Chapter Two
Spider Silk as a MEMS Material
J. Bai
,W.C.Chu
, J.-C. Chiao
and M. Chiao
Department.of Mechanical Engineering, The University of British Columbia, Canada
School of Environmental Health, The University of British Columbia, Canada
Department of Electrical Engineering, University of Texas at Arlington, USA
§
E-mail: muchiao@mech.ubc.ca
A thin-film made of dragline spider silk is produced and fabricated at room temper-
ature using a spin-cast technique; the film’s micromachining, optical and mechanical
characterization is obtained. The mechanical strength of spider silk film is 5 to
10 times greater than the reported strength of hydrogel. Magnetic spider silk thin-film
is also made by photolysis of iron pentacarbonyl mixed with spider silk in solution. A
free-standing microcantilever beam is fabricated and actuated under a magnetic field.
2.1 INTRODUCTION
Due to the limitations of polysilicon, in particular, its lack of flexibility in biomed-
ical applications and its expensive processing cost, numerous studies have been
undertaken to investigate alternate materials for microelectromechanical process-
ing and applications. Therefore, polymeric materials like polymethylsiloxane
(PDMS) and hydrogel have been used to fabricate micromechanical components
such as microfluidic valves and micropump diaphragms. These materials do offer
more economical fabrication and elasticity than polysilicon does; however, their
mechanical strength is not high enough for many biomedical applications.
1
On the other hand, spider silk, a natural biopolymer, has been shown to
possess good biomaterial qualities and can potentially be engineered to change its
mechanical and chemical properties to fit certain application requirements. Spider
silk is one of the strongest natural materials with a high tensile strength and tough-
ness. The amount of energy required to break spider silk is three times higher than
Kevlar
18
and more than 25 times higher than steel.
8
These preliminary results have
led to much research on fabricating spider silk for artificial ligaments, tendons,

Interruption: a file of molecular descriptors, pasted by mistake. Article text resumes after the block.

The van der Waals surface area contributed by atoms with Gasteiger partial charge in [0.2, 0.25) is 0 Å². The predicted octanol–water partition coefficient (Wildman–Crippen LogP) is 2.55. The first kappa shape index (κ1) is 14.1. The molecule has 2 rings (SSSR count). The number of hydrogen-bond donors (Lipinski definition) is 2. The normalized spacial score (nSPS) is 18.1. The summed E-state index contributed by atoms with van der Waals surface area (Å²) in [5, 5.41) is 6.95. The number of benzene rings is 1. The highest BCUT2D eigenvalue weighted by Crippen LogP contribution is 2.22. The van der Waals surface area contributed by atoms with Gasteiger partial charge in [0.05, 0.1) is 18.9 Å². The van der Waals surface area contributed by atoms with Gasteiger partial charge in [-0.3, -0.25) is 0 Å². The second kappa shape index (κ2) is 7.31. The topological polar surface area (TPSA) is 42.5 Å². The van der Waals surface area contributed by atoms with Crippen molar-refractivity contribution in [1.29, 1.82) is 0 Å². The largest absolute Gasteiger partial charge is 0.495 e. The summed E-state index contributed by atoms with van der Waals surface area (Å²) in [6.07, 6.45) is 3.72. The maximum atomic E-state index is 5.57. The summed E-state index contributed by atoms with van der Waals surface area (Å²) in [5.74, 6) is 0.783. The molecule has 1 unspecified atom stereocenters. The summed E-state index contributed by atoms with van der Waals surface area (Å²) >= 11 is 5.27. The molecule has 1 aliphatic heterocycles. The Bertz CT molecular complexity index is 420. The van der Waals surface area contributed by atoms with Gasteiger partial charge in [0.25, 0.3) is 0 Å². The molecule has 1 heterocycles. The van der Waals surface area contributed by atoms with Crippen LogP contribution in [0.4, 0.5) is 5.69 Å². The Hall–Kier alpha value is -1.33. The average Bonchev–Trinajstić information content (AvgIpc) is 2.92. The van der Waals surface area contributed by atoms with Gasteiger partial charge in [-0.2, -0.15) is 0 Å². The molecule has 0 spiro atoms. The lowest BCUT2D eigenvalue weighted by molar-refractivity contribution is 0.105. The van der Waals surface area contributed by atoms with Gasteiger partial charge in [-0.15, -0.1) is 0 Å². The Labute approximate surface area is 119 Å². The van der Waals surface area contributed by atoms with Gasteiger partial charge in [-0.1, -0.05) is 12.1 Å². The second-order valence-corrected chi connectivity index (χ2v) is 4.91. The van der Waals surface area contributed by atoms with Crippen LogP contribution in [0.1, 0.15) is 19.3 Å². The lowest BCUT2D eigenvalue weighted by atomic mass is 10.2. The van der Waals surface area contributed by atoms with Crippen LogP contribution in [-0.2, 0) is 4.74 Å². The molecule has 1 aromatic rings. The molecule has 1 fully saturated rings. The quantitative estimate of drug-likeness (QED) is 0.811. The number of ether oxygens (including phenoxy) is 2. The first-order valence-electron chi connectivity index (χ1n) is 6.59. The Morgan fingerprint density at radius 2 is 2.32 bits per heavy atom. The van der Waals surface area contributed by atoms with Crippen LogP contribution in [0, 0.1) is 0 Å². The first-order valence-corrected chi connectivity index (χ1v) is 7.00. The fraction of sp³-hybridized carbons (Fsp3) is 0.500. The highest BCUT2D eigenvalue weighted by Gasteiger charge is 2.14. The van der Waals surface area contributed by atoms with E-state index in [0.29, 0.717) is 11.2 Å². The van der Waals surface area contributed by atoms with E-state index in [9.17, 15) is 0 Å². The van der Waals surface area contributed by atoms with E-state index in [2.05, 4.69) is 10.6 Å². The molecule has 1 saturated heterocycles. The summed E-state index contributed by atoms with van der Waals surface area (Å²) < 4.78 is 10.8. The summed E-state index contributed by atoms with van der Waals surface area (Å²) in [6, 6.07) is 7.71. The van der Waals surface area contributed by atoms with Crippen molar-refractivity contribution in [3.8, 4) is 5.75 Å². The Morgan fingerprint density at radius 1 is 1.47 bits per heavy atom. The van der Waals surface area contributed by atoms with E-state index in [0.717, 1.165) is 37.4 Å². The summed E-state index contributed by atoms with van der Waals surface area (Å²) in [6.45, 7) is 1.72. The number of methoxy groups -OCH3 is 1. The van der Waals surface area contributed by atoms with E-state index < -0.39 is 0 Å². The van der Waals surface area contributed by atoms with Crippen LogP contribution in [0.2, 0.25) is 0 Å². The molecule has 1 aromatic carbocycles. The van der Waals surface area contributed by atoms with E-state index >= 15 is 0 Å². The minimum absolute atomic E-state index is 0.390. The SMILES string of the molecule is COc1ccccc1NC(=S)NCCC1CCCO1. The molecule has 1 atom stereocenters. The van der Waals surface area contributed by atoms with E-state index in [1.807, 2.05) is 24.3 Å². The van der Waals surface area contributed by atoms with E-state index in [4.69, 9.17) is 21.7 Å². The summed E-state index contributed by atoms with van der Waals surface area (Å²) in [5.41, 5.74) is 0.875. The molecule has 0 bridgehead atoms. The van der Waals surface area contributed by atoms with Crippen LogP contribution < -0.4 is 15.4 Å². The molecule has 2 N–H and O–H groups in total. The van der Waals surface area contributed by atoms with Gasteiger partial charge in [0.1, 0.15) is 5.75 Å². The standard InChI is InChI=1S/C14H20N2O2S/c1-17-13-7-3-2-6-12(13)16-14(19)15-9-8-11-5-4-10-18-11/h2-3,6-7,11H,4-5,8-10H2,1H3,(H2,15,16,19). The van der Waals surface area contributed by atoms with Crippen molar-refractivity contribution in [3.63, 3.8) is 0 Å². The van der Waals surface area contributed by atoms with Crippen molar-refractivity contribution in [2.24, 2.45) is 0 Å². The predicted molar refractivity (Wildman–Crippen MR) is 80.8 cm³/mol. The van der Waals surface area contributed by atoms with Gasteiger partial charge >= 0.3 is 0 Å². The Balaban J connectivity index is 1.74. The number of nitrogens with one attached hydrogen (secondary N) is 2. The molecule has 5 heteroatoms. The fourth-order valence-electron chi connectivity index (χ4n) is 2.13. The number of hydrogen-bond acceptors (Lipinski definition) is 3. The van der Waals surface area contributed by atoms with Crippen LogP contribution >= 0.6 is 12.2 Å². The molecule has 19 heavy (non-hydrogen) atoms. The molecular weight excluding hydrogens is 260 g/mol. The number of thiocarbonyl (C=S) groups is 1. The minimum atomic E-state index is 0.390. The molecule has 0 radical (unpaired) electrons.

Biomaterials for MEMS, Edited b y M. Chiao and J.-C. Chiao
Copyright © 2011 by Pan Stanford Publishing Pte. Ltd.
www.panstanford.com
978-981-4241-46-5
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12 J. Bai et al.
surgical sutures or biodegradable membranes, bullet proof vests and structural
applications. Moreover, silk based scaffolds for bone formation offer options to
address the limitation of existing materials, such as collagen (which has poor me-
chanical properties), poly(lactiv-glucolic) acid (which induces inflammation), and
hydroxypatite (which is not completely biodegradable).
32
Biomembranes made of
spider silk film can also be used for pumping or as valves in microfluidic channels.
Spider silk’s robust structure and modifiable surface chemistry make it an ideal
candidate as a chemical sensor or actuator. Recombinant spider silk proteins
in plants and goat milk have been successfully demonstrated
16,27
to increase the
commercialization potential of spider silk dramatically.
Dragline silk is a type of spider silk made up of two different but similar
proteins (fibroins). In the secondary structure of these proteins, alanine-rich
regions organize into beta-sheets which form the core of crystalline structures
held together by hydrogen bonds. The glycine rich regions are less ordered.
It is this combination of crystalline and amorphous regions that is responsible
for the strength and extensibility of spider silk.
1,15,33
Regenerated spider silk is
first harvested from spiders, dissolved into solvents and then re-spun through an
orifice. Mechanical properties, such as the toughness of the regenerated silk, rely
largely on the assembly process of the proteins during re-spinning and drying.
However, the tensile strength of native silk is found to be three times higher than
that of regenerated spider silk.
30
Many microelectromechanical systems (MEMS) require a magnetic aspect to
be incorporated in the function; therefore, studies to incorporate magnetic prop-
erty components into MEMS structures have been undertaken.
7
For example, thin-
film NiFe attached to a polysilicon micro cantilever beam was shown to actuate
under a magnetic field
13
More recently, polydimethylsiloxane (PDMS) was mixed
with NdFeB particles to form a magnetic membrane used in a micro pump.
41
Several magnetic oxide nanoparticles, including Fe
2
O
3
and magnetite, have been
synthesized with particle sizes between 4–16 nm by using microemulsion, elec-
trochemical deposition, and other methods.
11,35
Composite films consisting of
iron-iron oxide have also been achieved through chemical vapour deposition of
iron pentacarbonyl.
19
More importantly, polymer coated magnetic nanoparticles
have been fabricated using thermal deposition in the presence of ammonia and
polymeric dispersants.
2,3
However, most of these magnetic incorporation methods
require high temperature, high pressure or very expensive instrumentation to aid
in the fabrication.
This chapter will describe a new magnetic spider silk composite fabricated
using a regenerated spider silk matrix and iron pentacarbonyl (Fe(CO)
5
) at room
temperature and atmospheric pressure. Nanoparticles of iron oxides were made
via photolysis of iron pentacarbonyl using UV light instead of thermal or chemical
decomposition. Fourier Transformed Infrared Spectroscopy (FTIR) was used to
characterize the interaction of iron pentacarbonyl with spider silk proteins. A
micro cantilever beam made of iron oxide nanoparticles in thin-film spider silk
was fabricated. The micro beam was actuated using magnetic field.
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